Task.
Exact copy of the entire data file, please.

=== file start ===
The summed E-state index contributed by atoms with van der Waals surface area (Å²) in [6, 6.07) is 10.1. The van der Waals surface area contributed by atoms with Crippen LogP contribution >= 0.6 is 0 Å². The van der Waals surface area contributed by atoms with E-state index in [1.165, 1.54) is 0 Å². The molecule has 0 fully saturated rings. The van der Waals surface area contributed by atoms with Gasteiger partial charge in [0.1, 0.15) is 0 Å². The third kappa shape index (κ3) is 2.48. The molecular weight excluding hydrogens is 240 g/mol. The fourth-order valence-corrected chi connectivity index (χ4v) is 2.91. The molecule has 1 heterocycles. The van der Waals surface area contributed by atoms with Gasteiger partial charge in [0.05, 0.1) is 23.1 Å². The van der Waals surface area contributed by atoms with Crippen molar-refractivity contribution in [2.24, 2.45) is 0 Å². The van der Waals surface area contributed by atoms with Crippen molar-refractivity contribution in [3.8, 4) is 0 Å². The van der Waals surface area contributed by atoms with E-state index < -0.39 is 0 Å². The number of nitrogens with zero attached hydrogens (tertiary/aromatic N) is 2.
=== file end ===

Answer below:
The summed E-state index contributed by atoms with van der Waals surface area (Å²) in [6, 6.07) is 10.1. The van der Waals surface area contributed by atoms with Crippen LogP contribution >= 0.6 is 0 Å². The van der Waals surface area contributed by atoms with E-state index in [1.165, 1.54) is 0 Å². The molecule has 0 fully saturated rings. The van der Waals surface area contributed by atoms with Gasteiger partial charge in [0.1, 0.15) is 0 Å². The third kappa shape index (κ3) is 2.48. The molecular weight excluding hydrogens is 240 g/mol. The fourth-order valence-corrected chi connectivity index (χ4v) is 2.91. The molecule has 1 heterocycles. The van der Waals surface area contributed by atoms with Gasteiger partial charge in [0.05, 0.1) is 23.1 Å². The van der Waals surface area contributed by atoms with Crippen molar-refractivity contribution in [2.24, 2.45) is 0 Å². The van der Waals surface area contributed by atoms with Crippen molar-refractivity contribution in [3.8, 4) is 0 Å². The van der Waals surface area contributed by atoms with E-state index < -0.39 is 0 Å². The number of nitrogens with zero attached hydrogens (tertiary/aromatic N) is 2.